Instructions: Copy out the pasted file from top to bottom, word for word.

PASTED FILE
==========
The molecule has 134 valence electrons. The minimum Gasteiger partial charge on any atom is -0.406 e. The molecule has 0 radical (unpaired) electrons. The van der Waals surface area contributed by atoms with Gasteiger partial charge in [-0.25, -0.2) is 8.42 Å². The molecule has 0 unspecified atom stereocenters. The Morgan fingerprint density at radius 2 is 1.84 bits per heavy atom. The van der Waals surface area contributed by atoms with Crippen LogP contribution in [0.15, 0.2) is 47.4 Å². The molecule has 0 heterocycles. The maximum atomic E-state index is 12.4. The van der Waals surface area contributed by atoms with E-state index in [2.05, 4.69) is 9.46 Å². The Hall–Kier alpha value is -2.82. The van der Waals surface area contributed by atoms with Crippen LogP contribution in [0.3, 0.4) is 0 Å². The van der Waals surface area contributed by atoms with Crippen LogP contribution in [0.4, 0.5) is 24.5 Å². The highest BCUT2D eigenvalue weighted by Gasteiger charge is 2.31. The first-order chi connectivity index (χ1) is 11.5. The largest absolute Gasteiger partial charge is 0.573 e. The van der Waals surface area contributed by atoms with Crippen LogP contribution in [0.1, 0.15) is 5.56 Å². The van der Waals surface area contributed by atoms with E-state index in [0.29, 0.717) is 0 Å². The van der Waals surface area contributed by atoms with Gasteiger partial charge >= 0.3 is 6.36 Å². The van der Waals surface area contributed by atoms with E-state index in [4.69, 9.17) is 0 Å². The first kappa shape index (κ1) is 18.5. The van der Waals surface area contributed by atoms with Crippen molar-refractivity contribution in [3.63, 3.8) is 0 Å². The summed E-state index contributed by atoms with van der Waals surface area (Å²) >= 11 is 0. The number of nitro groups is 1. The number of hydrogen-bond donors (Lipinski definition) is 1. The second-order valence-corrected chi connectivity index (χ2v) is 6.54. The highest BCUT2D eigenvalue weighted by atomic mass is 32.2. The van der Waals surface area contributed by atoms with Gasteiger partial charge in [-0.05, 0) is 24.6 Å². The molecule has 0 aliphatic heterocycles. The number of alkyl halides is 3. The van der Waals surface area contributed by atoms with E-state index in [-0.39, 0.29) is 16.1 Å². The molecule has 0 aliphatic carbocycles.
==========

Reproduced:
The molecule has 134 valence electrons. The minimum Gasteiger partial charge on any atom is -0.406 e. The molecule has 0 radical (unpaired) electrons. The van der Waals surface area contributed by atoms with Gasteiger partial charge in [-0.25, -0.2) is 8.42 Å². The molecule has 0 unspecified atom stereocenters. The Morgan fingerprint density at radius 2 is 1.84 bits per heavy atom. The van der Waals surface area contributed by atoms with Crippen LogP contribution in [0.15, 0.2) is 47.4 Å². The molecule has 0 heterocycles. The maximum atomic E-state index is 12.4. The van der Waals surface area contributed by atoms with E-state index in [2.05, 4.69) is 9.46 Å². The Hall–Kier alpha value is -2.82. The van der Waals surface area contributed by atoms with Crippen LogP contribution in [0.3, 0.4) is 0 Å². The van der Waals surface area contributed by atoms with Crippen LogP contribution in [0.4, 0.5) is 24.5 Å². The highest BCUT2D eigenvalue weighted by Gasteiger charge is 2.31. The first-order chi connectivity index (χ1) is 11.5. The largest absolute Gasteiger partial charge is 0.573 e. The van der Waals surface area contributed by atoms with Crippen LogP contribution in [0.1, 0.15) is 5.56 Å². The van der Waals surface area contributed by atoms with E-state index in [0.29, 0.717) is 0 Å². The van der Waals surface area contributed by atoms with Gasteiger partial charge >= 0.3 is 6.36 Å². The van der Waals surface area contributed by atoms with E-state index in [4.69, 9.17) is 0 Å². The first kappa shape index (κ1) is 18.5. The van der Waals surface area contributed by atoms with Crippen molar-refractivity contribution in [3.63, 3.8) is 0 Å². The summed E-state index contributed by atoms with van der Waals surface area (Å²) >= 11 is 0. The number of nitro groups is 1. The number of hydrogen-bond donors (Lipinski definition) is 1. The second-order valence-corrected chi connectivity index (χ2v) is 6.54. The highest BCUT2D eigenvalue weighted by atomic mass is 32.2. The van der Waals surface area contributed by atoms with Gasteiger partial charge in [-0.05, 0) is 24.6 Å². The molecule has 0 aliphatic heterocycles. The number of alkyl halides is 3. The van der Waals surface area contributed by atoms with E-state index in [-0.39, 0.29) is 16.1 Å². The molecule has 0 aliphatic carbocycles.